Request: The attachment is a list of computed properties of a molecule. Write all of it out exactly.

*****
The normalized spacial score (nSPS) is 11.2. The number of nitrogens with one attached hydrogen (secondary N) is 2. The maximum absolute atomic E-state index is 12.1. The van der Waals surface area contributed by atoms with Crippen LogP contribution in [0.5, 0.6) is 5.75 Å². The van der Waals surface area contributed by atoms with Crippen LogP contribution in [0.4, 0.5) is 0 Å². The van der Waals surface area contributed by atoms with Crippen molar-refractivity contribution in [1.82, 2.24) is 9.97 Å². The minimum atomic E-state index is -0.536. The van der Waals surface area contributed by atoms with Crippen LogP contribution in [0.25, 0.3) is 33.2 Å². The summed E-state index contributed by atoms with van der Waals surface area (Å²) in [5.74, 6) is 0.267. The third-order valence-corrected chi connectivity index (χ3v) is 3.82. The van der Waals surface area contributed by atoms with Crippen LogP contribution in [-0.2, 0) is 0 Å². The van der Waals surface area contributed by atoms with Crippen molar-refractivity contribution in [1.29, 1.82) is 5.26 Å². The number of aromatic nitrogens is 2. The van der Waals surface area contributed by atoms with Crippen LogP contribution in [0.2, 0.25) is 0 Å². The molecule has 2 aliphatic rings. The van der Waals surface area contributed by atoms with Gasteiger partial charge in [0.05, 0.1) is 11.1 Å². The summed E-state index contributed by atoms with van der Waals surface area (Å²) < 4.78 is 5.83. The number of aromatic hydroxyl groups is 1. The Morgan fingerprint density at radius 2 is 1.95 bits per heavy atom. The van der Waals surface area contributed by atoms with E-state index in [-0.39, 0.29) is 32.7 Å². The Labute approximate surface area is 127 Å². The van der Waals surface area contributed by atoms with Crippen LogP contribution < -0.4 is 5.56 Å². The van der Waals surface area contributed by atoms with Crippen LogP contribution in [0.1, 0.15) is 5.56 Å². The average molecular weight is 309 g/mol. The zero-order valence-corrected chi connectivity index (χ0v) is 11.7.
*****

The normalized spacial score (nSPS) is 11.2. The number of nitrogens with one attached hydrogen (secondary N) is 2. The maximum absolute atomic E-state index is 12.1. The van der Waals surface area contributed by atoms with Crippen LogP contribution in [0.5, 0.6) is 5.75 Å². The van der Waals surface area contributed by atoms with Crippen LogP contribution in [0.4, 0.5) is 0 Å². The van der Waals surface area contributed by atoms with Crippen molar-refractivity contribution in [1.82, 2.24) is 9.97 Å². The minimum atomic E-state index is -0.536. The van der Waals surface area contributed by atoms with Crippen LogP contribution in [0.25, 0.3) is 33.2 Å². The summed E-state index contributed by atoms with van der Waals surface area (Å²) in [5.74, 6) is 0.267. The third-order valence-corrected chi connectivity index (χ3v) is 3.82. The van der Waals surface area contributed by atoms with Crippen LogP contribution in [-0.2, 0) is 0 Å². The van der Waals surface area contributed by atoms with Crippen molar-refractivity contribution in [1.29, 1.82) is 5.26 Å². The number of aromatic nitrogens is 2. The van der Waals surface area contributed by atoms with Crippen LogP contribution in [0.2, 0.25) is 0 Å². The molecule has 2 aliphatic rings. The van der Waals surface area contributed by atoms with Gasteiger partial charge in [0.05, 0.1) is 11.1 Å². The summed E-state index contributed by atoms with van der Waals surface area (Å²) < 4.78 is 5.83. The number of aromatic hydroxyl groups is 1. The Morgan fingerprint density at radius 2 is 1.95 bits per heavy atom. The van der Waals surface area contributed by atoms with E-state index in [-0.39, 0.29) is 32.7 Å². The Labute approximate surface area is 127 Å². The van der Waals surface area contributed by atoms with Crippen LogP contribution < -0.4 is 5.56 Å². The van der Waals surface area contributed by atoms with Crippen LogP contribution in [0.1, 0.15) is 5.56 Å². The average molecular weight is 309 g/mol. The zero-order valence-corrected chi connectivity index (χ0v) is 11.7.